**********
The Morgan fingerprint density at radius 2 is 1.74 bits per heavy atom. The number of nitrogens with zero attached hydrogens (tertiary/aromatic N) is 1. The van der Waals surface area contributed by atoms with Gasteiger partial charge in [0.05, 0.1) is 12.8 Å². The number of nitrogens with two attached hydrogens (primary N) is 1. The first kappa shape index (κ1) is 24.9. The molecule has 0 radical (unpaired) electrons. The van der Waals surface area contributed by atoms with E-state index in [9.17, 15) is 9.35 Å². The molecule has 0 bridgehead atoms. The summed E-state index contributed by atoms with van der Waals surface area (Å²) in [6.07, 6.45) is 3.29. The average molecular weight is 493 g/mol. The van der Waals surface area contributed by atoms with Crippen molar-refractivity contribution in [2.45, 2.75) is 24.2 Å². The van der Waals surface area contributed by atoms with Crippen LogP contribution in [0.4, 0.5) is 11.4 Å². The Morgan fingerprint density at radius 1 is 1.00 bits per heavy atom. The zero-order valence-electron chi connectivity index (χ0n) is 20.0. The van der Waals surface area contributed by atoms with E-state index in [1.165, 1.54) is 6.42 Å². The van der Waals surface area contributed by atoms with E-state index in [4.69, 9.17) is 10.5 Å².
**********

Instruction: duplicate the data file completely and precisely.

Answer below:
The Morgan fingerprint density at radius 2 is 1.74 bits per heavy atom. The number of nitrogens with zero attached hydrogens (tertiary/aromatic N) is 1. The van der Waals surface area contributed by atoms with Gasteiger partial charge in [0.05, 0.1) is 12.8 Å². The number of nitrogens with two attached hydrogens (primary N) is 1. The first kappa shape index (κ1) is 24.9. The molecule has 0 radical (unpaired) electrons. The van der Waals surface area contributed by atoms with E-state index in [9.17, 15) is 9.35 Å². The molecule has 0 bridgehead atoms. The summed E-state index contributed by atoms with van der Waals surface area (Å²) in [6.07, 6.45) is 3.29. The average molecular weight is 493 g/mol. The van der Waals surface area contributed by atoms with Crippen molar-refractivity contribution in [2.45, 2.75) is 24.2 Å². The van der Waals surface area contributed by atoms with Crippen LogP contribution in [0.4, 0.5) is 11.4 Å². The Morgan fingerprint density at radius 1 is 1.00 bits per heavy atom. The zero-order valence-electron chi connectivity index (χ0n) is 20.0. The van der Waals surface area contributed by atoms with E-state index in [1.165, 1.54) is 6.42 Å². The van der Waals surface area contributed by atoms with E-state index in [4.69, 9.17) is 10.5 Å².